Posts by David Hart
October 25, 2013  |  Five for Friday
Five for Friday: Art Proves that Cats Are the Best Thing Ever

Scientists have recently offered up a theory that the parasitic disease toxoplasmosis, which is carried by cats, affects human brain chemistry in creepy ways

November 30, 2012  |  Five for Friday, Videos
Five for Friday: MoMA Videos Turns Six—I Want (Eye) Sweets

Traditionally the sixth wedding anniversary is a time for gifts of iron (or, apparently, in the United Kingdom, sugar). In December 2006, Doug Aitken handed us a trailer for his site-specific exhibition Sleepwalkers, and we launched a YouTube channel to support that. Unbeknownst to any of us, within six years we would have uploaded over 1,000 videos to YouTube and

Century of the Child Online

Screenshot of Century of the Child exhibition website

Century of the Child: Growing by Design, 1900–2000 is an exploration and celebration of modern design for children in the 20th century, bringing together designers and artists from around the world.

March 23, 2012  |  Five for Friday
Five for Friday: Bracketology and Art

Five for Friday, written by a variety of MoMA staff members, is our attempt to spotlight some of the compelling, charming, and downright curious works in the Museum’s rich collection.

The NCAA men’s basketball tournament is underway, and the even the President has weighed in with his choices for “the bracket.”

February 17, 2012  |  Five for Friday
Five for Friday: In the Days of Downton Abbey

Though we enjoy the futuristic music of Kraftwerk and the photographs of Cindy Sherman, employees at MoMA are also enjoying the delicate, antique charms of Downton Abbey. In many ways, the themes of the series reflect a lot of the wild beginnings of modern art.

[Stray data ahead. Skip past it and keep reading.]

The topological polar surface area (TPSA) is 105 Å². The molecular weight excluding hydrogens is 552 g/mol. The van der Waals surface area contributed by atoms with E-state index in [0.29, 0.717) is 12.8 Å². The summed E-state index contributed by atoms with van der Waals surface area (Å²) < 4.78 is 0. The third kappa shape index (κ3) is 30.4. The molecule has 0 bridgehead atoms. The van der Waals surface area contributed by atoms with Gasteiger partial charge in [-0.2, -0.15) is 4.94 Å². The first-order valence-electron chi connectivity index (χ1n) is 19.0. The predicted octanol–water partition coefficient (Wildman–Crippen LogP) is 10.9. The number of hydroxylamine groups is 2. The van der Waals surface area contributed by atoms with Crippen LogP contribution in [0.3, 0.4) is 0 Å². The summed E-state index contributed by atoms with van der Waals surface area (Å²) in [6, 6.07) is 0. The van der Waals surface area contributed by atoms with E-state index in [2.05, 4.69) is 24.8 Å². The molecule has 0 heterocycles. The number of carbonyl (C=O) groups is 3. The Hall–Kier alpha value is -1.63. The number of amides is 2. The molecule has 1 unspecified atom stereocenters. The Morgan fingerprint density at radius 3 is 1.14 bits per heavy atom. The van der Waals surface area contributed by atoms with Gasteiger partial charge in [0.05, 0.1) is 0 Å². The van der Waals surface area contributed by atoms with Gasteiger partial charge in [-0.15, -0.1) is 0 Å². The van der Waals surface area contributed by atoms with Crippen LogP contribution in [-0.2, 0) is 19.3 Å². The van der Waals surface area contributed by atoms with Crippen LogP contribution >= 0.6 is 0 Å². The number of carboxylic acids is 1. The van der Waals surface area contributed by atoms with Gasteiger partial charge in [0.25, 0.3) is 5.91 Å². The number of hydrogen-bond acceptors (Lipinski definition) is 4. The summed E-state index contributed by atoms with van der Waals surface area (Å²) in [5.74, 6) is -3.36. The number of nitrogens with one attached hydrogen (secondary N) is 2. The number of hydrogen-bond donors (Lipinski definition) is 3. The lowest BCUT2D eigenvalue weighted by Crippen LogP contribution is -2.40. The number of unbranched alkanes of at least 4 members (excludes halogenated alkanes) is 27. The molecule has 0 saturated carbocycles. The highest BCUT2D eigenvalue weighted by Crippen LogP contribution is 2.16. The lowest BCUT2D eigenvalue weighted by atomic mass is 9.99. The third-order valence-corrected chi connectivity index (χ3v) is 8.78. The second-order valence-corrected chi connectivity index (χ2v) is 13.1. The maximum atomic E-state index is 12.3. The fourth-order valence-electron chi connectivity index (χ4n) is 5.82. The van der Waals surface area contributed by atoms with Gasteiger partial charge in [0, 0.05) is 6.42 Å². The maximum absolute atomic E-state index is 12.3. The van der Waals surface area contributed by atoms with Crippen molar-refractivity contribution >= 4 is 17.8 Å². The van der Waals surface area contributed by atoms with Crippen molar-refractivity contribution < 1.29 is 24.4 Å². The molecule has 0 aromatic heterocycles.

April 29, 2011  |  Five for Friday
Five for Friday: Basketball and Art

Five for Friday, written by a variety of MoMA staff members, is our attempt to spotlight some of the compelling, charming, and downright curious works in the Museum’s rich collection.

Jocks and nerds don’t mix, in theory, but sports and art overlap more often than one might think. In the case of basketball, players such as Bill Russell paved the way by attending beat poetry readings and collecting art. Many current and recent players boast impressive art collections and are becoming more involved with the art world.

February 21, 2011  |  Collection & Exhibitions, Counter Space, Tech
Today: A Live-Streaming Walkthrough of the Counter Space Exhibition

Nathaniel Longcope and Aidan O’Connor test out the live stream

As video-streaming technology becomes more ubiquitous, we’ve been antsy to try a walkthrough of an exhibition at MoMA. Department of Architecture and Design curator Juliet Kinchin and curatorial assistant Aidan O’Connor have been brave enough to be the first.

Warhol Is Boring, and That’s Great

“I like boring things.” – Andy Warhol

As we prepared for the Andy Warhol: Motion Pictures exhibition, we struggled with how to create an online experience for the exhibition. Our colleagues in Graphic Design came up with a simple and elegant idea: a site where people could submit their own “screen tests” in the style of Warhol’s iconic works, and view others’ submissions. The site is live at

August 20, 2010  |  Five for Friday
Five (and a Few) for Friday: I LEGO MoMA

The design collection at MoMA has some great items of cultural significance, including the beloved Lego brick. A while back, Christoph Niemann created a memorable version of iconic New York items in Lego. Niemann also created an illustration for last fall (here’s the blog post). The Lego has grown up quite a bit in the past few decades, and you can even get a Lego version of Fallingwater at the MoMA Design Store.

June 11, 2010  |  Artists, Collection & Exhibitions, Tech
Analyzing Abramović

As is the case with most Web designers, producers, and graphic designers, I have an unhealthy attraction to infographics, whether it be the work of the Almighty Edward Tufte, the non-stop hit factory of The New York Times (here’s my all-time favorite), or the rich annual reports of Nicholas Feltron.